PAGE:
Dr Morris, Anna, Rhode Island discussed on On Point with Tom Ashbrook | Podcasts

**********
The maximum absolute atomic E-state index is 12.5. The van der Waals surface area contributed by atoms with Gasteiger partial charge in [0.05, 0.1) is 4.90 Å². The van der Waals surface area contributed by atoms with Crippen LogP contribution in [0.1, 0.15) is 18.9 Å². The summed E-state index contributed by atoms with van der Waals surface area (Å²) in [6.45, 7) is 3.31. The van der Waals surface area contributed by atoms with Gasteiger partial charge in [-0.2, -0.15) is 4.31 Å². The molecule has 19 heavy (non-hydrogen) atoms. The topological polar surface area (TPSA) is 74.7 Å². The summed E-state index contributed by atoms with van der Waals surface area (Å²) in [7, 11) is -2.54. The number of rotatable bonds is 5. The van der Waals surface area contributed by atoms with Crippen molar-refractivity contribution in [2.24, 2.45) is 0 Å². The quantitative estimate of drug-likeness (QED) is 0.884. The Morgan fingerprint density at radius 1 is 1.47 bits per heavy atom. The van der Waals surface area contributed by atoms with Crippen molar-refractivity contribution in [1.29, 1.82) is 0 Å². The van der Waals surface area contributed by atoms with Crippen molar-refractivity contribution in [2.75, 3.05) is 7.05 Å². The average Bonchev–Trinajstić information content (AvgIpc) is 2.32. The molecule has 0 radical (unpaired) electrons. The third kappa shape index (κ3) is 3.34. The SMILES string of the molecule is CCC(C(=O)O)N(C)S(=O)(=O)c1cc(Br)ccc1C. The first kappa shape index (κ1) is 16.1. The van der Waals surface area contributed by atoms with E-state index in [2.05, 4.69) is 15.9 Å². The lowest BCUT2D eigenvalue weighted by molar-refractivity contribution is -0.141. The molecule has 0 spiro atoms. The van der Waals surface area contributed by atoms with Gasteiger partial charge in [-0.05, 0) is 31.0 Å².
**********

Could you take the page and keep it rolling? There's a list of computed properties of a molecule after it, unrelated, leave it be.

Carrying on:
And if they aren't ready to note, they are ready. Let's get Anna in here from Warwick, Rhode Island high, and I welcome to the program. Hi, jane. Thank you. Go ahead. So I went to university in the fall of two dozen nine right out of high school, and I kind of just coasted through high school, and I had no real work ethic. But it was one of those, you know, gifted children who was so smart, and I didn't really develop any Bill hardworking skills, and I wasn't very mature enough to go to university. And when I went I I ended up being way out of my depth and developing some substance abuse issues and my first semester. I did. Okay. But due to my substance abuse issues, I actually was sexually assaulted and the second semester. I just I failed all of my classes, and I really wish that my parents had been able to see my grades. I feel like they would have been able to reach out to someone to help me when I had no real support system. I've known Anna. Thank you, Dr Morris. Another example of how parents can be. More involved should be more involved, but often often aren't or can't be right and one of the things I write in my book is how parents can detect if their student is suffering from depression or PTSD after a sexual assault. It is hard to know. But sometimes if students are, you know, seem less joyful, not they're not spending time with friends their grades go down as you mentioned that those are signs, and again having that open dialogue before they go to school is critical and saying you can come to me anytime, you can call me anytime is critical. So what should parents do if their child comes home announces they wanna drop out? What should they do? What should they not do Dr six hundred you first so minutes Kitson, I see who come home and under done by the first semester to want to prove themselves in their parents. They can do it so insists that the that they wanted to the back a second semester. And i've. Gene, virtually nobody to be able to cut a get it together to to emotionally or academically or just image. Image emotional maturity wise to do that quickly. So I think that if kids come home, and that they're basically done or they're overwhelmed. We tweet this as a gap here new we tweet this is let's think of something else to do. Because clearly colleges isn't you're ready for college. I think the kids we should tell kids that only like something like thirty or thirty two percent of the population has a college degree going back a couple earlier caller said I think also we should tell kids that it doesn't seem to matter very much where you go to college interns. Our success? We are how much money are that may make a happier. Yeah. Just an also that so many we should tell kids more about this. The the many successful people in this world who flock staff who didn't go to college who who had late trajectory like many of the callers that they have this idea young people as idea that that the the the path is success is the straight upward climb as just not true for most people Dr Morris. What would you add to that? I have a slightly different twist on this because I working with students who, you know, maybe a billion about college, and I often will bring the parents into the discussion. I think that it's important if someone comes home for thanksgiving or Christmas holiday and says I want to leave school is to for the parents to sit calmly with a student and find out what the problem is. Because there are some problems that are very solvable and might be sadness over break up, which usually people get over. There might be a more.